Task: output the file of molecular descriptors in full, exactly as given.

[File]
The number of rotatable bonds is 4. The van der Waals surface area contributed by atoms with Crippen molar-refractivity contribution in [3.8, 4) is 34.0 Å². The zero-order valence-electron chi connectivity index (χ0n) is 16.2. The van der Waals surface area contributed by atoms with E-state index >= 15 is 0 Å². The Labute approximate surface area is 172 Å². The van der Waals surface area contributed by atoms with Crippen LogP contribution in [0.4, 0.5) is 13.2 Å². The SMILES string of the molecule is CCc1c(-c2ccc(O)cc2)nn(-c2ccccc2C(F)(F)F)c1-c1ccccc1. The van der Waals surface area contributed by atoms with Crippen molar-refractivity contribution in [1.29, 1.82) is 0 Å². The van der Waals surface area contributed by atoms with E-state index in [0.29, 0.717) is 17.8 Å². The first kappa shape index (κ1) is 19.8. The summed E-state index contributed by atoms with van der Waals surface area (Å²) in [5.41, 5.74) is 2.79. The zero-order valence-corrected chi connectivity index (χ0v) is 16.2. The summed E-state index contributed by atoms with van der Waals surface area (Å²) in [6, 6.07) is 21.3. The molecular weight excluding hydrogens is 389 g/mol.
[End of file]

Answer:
The number of rotatable bonds is 4. The van der Waals surface area contributed by atoms with Crippen molar-refractivity contribution in [3.8, 4) is 34.0 Å². The zero-order valence-electron chi connectivity index (χ0n) is 16.2. The van der Waals surface area contributed by atoms with E-state index >= 15 is 0 Å². The Labute approximate surface area is 172 Å². The van der Waals surface area contributed by atoms with Crippen LogP contribution in [0.4, 0.5) is 13.2 Å². The SMILES string of the molecule is CCc1c(-c2ccc(O)cc2)nn(-c2ccccc2C(F)(F)F)c1-c1ccccc1. The van der Waals surface area contributed by atoms with Crippen molar-refractivity contribution in [1.29, 1.82) is 0 Å². The van der Waals surface area contributed by atoms with E-state index in [0.29, 0.717) is 17.8 Å². The first kappa shape index (κ1) is 19.8. The summed E-state index contributed by atoms with van der Waals surface area (Å²) in [5.41, 5.74) is 2.79. The zero-order valence-corrected chi connectivity index (χ0v) is 16.2. The summed E-state index contributed by atoms with van der Waals surface area (Å²) in [6, 6.07) is 21.3. The molecular weight excluding hydrogens is 389 g/mol.